When you’re a yoga instructor, you’re a guide. You take students along on a journey. Yes, you’re a ‘teacher’ when you need to be. But you are mostly guiding them. And as a guide, it’s your job to also try to make the ride inspiring – sometimes challenging, maybe enlightening – but mostly you want your students to walk away saying, “That was great. I so needed that.”
My students were recovering addicts. They were going through divorces, career changes, and life crises. They were broken-hearted and they were healing. They were in the middle of finals and dissertations and other hard freaking shit and yoga was helping them get back to themselves.
Then one day, I was in the middle of some hard freaking shit.
During my time as an instructor, I was a queen of quotes, sharing wisdom from those that inspired me. I counseled my students, trying to give them something that would help them through whatever transition they found themselves in. I wanted them to walk away from my class feeling able, brave, replenished, supported, cared for, ready for the next thing life threw their way. I told them things like,
- Be gentle with yourself.
- Take your time. Baby steps.
- Balance changes daily, even hourly. Let yourself sway.
- Some days are strong days. Some days are not.
I said these things to my students and they thanked me afterwards. I loved guiding students. But it turns out, the hardest student to guide was myself.
When I became a new mom all those words of wisdom were lost on me. I wasn’t gentle with myself. I dwelled on my mistakes. I didn’t take my time; when I wanted results, I wanted them fast. I beat myself up for not finding balance in a day, an hour, a moment. I felt weak and tired and like I was failing again and again and again.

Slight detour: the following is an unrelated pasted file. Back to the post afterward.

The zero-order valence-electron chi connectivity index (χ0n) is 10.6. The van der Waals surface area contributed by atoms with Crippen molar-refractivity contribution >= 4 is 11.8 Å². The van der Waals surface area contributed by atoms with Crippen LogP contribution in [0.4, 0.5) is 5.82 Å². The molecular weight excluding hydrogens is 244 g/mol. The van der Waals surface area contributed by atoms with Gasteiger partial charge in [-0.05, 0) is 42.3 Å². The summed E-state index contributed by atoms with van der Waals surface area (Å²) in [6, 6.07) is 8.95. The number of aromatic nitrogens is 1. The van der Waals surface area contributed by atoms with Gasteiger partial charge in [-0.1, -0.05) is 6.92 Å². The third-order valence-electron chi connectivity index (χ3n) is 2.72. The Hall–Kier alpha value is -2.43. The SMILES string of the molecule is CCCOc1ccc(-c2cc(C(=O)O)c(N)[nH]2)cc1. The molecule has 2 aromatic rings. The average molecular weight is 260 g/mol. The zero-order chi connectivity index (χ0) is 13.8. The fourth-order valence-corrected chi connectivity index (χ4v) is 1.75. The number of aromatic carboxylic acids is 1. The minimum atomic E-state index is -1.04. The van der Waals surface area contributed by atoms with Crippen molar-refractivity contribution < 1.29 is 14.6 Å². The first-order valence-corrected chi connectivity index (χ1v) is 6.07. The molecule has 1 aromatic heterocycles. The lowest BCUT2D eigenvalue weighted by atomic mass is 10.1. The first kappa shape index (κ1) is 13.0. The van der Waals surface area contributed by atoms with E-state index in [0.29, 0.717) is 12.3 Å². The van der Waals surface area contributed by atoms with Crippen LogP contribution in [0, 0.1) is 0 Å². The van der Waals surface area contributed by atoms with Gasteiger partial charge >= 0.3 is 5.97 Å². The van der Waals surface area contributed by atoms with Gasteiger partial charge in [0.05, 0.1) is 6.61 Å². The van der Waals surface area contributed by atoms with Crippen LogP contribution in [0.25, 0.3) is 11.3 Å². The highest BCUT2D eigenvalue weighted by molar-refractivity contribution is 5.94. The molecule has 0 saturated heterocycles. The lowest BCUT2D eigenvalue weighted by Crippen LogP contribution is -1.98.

I couldn’t find inspiration anywhere.
But my husband, who had taken my yoga classes (many, many times), saw that I needed a guide. So, one day he stepped up and started repeating all the things I had ever said in yoga class. It was as if he had been storing them all up in a bottle that read, In case of emergency, break glass.
I was a horrible student. I didn’t want to hear it. I was like those yoga students who would prefer a no-om zone. Get in, get out, and move on with life. I wanted him to help me with the baby. Quietly. Without showering me with happy thoughts. I wanted to wallow in my frustration.
That’s a bunch of bullshit. This sucks. Who said this was a good idea?
But he just kept talking. He kept reciting all that yogic wisdom. And then one day he said, “Isn’t this what you tell your students? You need to live what you preach.”
Eesh! That’s when I got it. I was being a really bad yogi. What a hypocrite!
I was in a difficult place making difficult decisions about what was best for my baby. Yet, when I was really honest with myself, what was best for my baby was having a peaceful mama that was patient, gentle, and kind. I had been talking the talk for a couple of years and when things got real, I chose not to walk the walk.
It’s okay to be hard on ourselves sometimes. Sometimes we need a good kick in the pants. But we mostly need to be kind to ourselves. Because the world is hard enough. Hard freaking shit is going to find us. It always does. But when it does, the last thing we need is to join in and beat ourselves up for just being human.
When you’re in a hard place and feel like you’re failing, ask yourself what you would say to your student, your niece, or your best friend. What would you say to your 12-year-old self? Speak to yourself the way you would speak to them – with kind and encouraging words. Be patient. Be gentle. Be kind. Because you’re doing the best you can.
*Photo by Keleigh Layton
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